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The Southeast Texas coast between Sabine Pass and the Colorado River consists of two headlands and modern barrier islands that flank the headlands. The eastern headland extends from Sabine Pass to the eastern end of Bolivar Peninsula and the western headland, which includes the modern Brazos River and Delta complex, extends from the western end of Follets Island to the eastern end of Matagorda Peninsula. The Gulf shoreline changes orientation around the western headland because this promontory is composed of deltaic sand and mud deposits, which were transported to the coast by the ancestral Brazos and Colorado Rivers. The beach sediments along both headlands typically contain broken shells and rock fragments as a result of long-term erosion and reworking of older coastal deposits exposed in the surf zone. Long-term erosion of the headlands acted as a source of some sediment for the adjacent barrier islands that include Bolivar Peninsula, Galveston Island, Follets Island, and Matagorda Peninsula (Morton, 1988). Barrier islands with numerous beach ridges, such as Bolivar Peninsula and Galveston Island, record abundant sand supply and seaward advancement of the Gulf shoreline when they formed several thousand years ago.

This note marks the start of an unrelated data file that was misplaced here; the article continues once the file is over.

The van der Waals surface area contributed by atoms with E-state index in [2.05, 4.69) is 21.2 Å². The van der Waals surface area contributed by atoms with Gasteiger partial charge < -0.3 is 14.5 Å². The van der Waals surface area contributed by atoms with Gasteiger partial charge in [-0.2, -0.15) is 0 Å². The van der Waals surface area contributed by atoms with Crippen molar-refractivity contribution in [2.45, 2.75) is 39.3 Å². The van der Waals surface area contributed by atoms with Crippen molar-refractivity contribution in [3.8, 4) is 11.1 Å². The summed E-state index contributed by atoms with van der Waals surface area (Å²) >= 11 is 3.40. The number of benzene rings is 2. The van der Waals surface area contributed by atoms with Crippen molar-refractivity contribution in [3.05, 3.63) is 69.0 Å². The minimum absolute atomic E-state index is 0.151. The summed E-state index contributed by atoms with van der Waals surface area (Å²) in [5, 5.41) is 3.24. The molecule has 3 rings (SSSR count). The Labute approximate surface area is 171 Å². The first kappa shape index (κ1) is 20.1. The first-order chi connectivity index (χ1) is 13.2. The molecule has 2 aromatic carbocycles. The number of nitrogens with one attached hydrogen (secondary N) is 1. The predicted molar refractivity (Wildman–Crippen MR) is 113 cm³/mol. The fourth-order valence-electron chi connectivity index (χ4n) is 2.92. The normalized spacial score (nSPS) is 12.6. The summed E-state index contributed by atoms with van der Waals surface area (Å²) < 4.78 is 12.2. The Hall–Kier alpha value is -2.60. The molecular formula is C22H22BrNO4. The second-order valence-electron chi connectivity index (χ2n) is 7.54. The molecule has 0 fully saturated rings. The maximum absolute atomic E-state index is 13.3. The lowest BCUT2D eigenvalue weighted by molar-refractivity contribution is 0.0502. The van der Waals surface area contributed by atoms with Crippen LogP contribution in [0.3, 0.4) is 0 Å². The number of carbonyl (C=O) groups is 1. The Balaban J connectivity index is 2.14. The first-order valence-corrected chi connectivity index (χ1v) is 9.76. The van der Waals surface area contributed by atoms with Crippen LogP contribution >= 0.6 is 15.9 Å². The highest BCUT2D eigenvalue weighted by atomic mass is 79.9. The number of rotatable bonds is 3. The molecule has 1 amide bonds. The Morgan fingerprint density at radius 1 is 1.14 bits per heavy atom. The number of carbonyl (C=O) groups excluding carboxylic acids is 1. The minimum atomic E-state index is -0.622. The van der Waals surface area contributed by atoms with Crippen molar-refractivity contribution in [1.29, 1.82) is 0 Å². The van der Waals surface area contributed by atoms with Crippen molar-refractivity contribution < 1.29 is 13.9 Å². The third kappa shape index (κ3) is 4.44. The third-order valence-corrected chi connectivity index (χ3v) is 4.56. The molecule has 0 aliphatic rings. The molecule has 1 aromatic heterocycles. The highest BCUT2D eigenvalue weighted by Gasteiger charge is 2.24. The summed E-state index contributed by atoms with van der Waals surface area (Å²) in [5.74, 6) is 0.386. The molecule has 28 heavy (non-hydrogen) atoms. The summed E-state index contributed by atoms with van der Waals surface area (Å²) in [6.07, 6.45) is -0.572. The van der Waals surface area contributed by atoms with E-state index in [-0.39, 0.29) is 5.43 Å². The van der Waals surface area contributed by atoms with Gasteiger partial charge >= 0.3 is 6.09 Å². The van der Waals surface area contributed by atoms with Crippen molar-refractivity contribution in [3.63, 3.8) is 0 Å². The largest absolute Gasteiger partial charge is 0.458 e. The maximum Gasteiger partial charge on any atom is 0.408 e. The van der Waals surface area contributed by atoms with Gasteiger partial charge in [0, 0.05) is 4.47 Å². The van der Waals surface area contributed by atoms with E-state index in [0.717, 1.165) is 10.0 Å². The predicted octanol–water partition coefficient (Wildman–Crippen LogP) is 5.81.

U.S. Department of the Interior, U.S. Geological Survey
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Last modified: 21:43:52 Sat 12 Jan 2013
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